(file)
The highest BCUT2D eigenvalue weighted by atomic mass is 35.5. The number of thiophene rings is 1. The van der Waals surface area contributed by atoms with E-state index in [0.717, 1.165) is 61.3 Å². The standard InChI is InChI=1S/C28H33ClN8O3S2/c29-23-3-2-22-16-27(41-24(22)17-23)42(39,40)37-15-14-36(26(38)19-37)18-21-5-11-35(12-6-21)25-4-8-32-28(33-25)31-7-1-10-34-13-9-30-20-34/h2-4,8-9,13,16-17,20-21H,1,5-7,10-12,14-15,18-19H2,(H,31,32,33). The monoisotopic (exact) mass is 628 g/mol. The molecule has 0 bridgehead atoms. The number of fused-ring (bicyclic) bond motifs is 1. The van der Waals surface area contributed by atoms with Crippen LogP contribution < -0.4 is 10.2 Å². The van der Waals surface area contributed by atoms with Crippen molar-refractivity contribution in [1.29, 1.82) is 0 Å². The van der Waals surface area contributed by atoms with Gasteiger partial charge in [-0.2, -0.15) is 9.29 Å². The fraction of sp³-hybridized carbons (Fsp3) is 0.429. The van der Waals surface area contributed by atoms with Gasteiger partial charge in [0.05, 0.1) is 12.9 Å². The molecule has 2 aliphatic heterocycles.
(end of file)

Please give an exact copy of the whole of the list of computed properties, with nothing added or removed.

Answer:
The highest BCUT2D eigenvalue weighted by atomic mass is 35.5. The number of thiophene rings is 1. The van der Waals surface area contributed by atoms with E-state index in [0.717, 1.165) is 61.3 Å². The standard InChI is InChI=1S/C28H33ClN8O3S2/c29-23-3-2-22-16-27(41-24(22)17-23)42(39,40)37-15-14-36(26(38)19-37)18-21-5-11-35(12-6-21)25-4-8-32-28(33-25)31-7-1-10-34-13-9-30-20-34/h2-4,8-9,13,16-17,20-21H,1,5-7,10-12,14-15,18-19H2,(H,31,32,33). The monoisotopic (exact) mass is 628 g/mol. The molecule has 0 bridgehead atoms. The number of fused-ring (bicyclic) bond motifs is 1. The van der Waals surface area contributed by atoms with Crippen LogP contribution < -0.4 is 10.2 Å². The van der Waals surface area contributed by atoms with Crippen molar-refractivity contribution in [1.29, 1.82) is 0 Å². The van der Waals surface area contributed by atoms with Gasteiger partial charge in [-0.2, -0.15) is 9.29 Å². The fraction of sp³-hybridized carbons (Fsp3) is 0.429. The van der Waals surface area contributed by atoms with Gasteiger partial charge in [0.05, 0.1) is 12.9 Å². The molecule has 2 aliphatic heterocycles.